LONDON ¿ Protherics plc said the two partners for the human and veterinary versions of its gonadatrophin-releasing hormone (GnRH) immunotherapeutic are both reviewing the commercial potential of the compound, and it believes the projects are likely to be dropped.

CEO Andrew Heath told BioWorld International, ¿This is the nature of drug discovery. We haven¿t internally put a lot of weight on GnRH, and we¿ve not advised analysts to weigh it heavily, either.¿

ML Laboratories plc, which is developing the human version of the vaccine called Prolog as a treatment for prostate cancer, announced the review after preliminary analysis of Phase II trials indicated that higher doses of the vaccine would be required. Prolog is designed to stimulate the production of antibodies to block GnRH, thus reducing testosterone levels.

In the veterinary application of chemical castration, partner Janssen Pharmaceutica BV demonstrated proof of concept in cats, but said it also wants to review the commercial potential.

¿We have discussions ongoing with ML, but there is not a huge amount of value for us,¿ Heath said. Although the vaccine generated antibodies, there was no effect on testosterone levels. ¿It¿s not clear why,¿ Heath said.

In the veterinary area Janssen has demonstrated efficacy. ¿We know it works in cats, but it is the commercial aspects of getting to the market that Janssen is reviewing.¿ There are other potential applications in animal husbandry including fertility, behavior control and improvement in meat quality.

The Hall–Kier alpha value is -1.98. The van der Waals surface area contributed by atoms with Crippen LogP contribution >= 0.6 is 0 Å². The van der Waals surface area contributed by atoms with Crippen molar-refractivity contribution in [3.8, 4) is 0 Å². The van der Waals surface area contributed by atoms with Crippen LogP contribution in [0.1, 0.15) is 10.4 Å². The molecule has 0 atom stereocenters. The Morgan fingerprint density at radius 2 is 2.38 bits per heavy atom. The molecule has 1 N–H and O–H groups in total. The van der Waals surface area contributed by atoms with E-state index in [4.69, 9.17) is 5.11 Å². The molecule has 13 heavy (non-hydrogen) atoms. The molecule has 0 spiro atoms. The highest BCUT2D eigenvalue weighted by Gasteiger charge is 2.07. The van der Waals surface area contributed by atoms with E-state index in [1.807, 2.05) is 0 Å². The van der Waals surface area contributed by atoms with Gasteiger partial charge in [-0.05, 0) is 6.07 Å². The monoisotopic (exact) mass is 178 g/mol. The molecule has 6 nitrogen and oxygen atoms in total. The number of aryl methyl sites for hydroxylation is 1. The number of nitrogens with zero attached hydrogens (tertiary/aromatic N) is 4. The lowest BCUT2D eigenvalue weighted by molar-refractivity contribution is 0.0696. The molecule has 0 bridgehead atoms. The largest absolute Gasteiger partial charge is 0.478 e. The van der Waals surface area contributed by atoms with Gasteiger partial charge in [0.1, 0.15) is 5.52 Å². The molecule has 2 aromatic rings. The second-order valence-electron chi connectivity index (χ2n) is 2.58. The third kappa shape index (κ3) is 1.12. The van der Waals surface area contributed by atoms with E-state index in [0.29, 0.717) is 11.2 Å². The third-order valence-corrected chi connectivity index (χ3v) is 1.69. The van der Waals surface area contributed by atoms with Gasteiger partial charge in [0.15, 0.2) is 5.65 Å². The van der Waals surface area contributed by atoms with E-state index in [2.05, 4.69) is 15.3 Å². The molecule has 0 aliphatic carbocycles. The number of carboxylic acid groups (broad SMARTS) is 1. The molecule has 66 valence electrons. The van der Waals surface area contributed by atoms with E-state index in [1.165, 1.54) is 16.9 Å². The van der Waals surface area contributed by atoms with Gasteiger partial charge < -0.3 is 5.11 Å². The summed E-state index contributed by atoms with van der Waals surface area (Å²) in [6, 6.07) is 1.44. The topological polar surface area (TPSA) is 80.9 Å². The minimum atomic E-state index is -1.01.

Protherics, based in Macclesfield, Cheshire, has dropped a further product, TriTAb for the treatment of overdoses of tricyclic antidepressants (TCA), because the investment required in manufacturing means the product would not be profitable. ¿This was effective in Phase II of reversing the symptoms but you need huge quantities of antibodies. We would need so many sheep to generate them it would not profitable.¿ The market for such an antidote is falling with the introduction of safer non-TCA antidepressant drugs. However, Heath said there has been some interest in the compound and a sale is possible, though it would be for a small amount of money.

Heath said he is positive about the prospects of soon finding a partner to take a further product, CytoTAb, an anti-TNF antibody, into Phase III. The company has been looking for a partner since September 1999 when CytoTAb completed Phase IIb in sepsis. The trial, in 81 patients, showed a statistically significant reduction in the amount of time patients spent on ventilators and in intensive care. ¿The history [of failed anti-TNF products] has dogged us, but we are very, very positive,¿ said Heath.

Earlier this month Protherics sold its computer-aided drug design business to Tularik Inc. for #6.6 million in shares, giving it sufficient funding to reach the break-even point. It also is expecting to receive its second FDA approval later this year, for DigiFAB, a treatment for digoxin overdoses.

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